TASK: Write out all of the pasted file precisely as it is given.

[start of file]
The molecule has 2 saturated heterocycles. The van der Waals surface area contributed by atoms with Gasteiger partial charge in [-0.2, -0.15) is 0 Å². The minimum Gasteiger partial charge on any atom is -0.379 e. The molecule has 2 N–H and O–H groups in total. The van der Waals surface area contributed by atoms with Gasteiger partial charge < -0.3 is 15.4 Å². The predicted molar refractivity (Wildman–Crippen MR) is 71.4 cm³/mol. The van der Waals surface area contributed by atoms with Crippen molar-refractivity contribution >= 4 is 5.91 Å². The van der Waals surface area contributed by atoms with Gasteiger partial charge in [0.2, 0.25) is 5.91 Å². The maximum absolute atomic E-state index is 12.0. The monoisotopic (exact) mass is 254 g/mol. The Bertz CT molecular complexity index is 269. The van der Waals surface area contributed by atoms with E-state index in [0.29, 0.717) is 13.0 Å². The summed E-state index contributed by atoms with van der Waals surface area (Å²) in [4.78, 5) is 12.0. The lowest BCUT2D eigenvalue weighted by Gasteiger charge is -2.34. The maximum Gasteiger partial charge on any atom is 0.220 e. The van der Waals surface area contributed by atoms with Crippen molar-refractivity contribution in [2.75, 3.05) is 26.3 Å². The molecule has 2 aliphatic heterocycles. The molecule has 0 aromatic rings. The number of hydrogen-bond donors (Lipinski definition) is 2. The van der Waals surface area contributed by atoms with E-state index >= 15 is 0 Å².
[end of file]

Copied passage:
The molecule has 2 saturated heterocycles. The van der Waals surface area contributed by atoms with Gasteiger partial charge in [-0.2, -0.15) is 0 Å². The minimum Gasteiger partial charge on any atom is -0.379 e. The molecule has 2 N–H and O–H groups in total. The van der Waals surface area contributed by atoms with Gasteiger partial charge < -0.3 is 15.4 Å². The predicted molar refractivity (Wildman–Crippen MR) is 71.4 cm³/mol. The van der Waals surface area contributed by atoms with Crippen molar-refractivity contribution >= 4 is 5.91 Å². The van der Waals surface area contributed by atoms with Gasteiger partial charge in [0.2, 0.25) is 5.91 Å². The maximum absolute atomic E-state index is 12.0. The monoisotopic (exact) mass is 254 g/mol. The Bertz CT molecular complexity index is 269. The van der Waals surface area contributed by atoms with E-state index in [0.29, 0.717) is 13.0 Å². The summed E-state index contributed by atoms with van der Waals surface area (Å²) in [4.78, 5) is 12.0. The lowest BCUT2D eigenvalue weighted by Gasteiger charge is -2.34. The maximum Gasteiger partial charge on any atom is 0.220 e. The van der Waals surface area contributed by atoms with Crippen molar-refractivity contribution in [2.75, 3.05) is 26.3 Å². The molecule has 2 aliphatic heterocycles. The molecule has 0 aromatic rings. The number of hydrogen-bond donors (Lipinski definition) is 2. The van der Waals surface area contributed by atoms with E-state index >= 15 is 0 Å².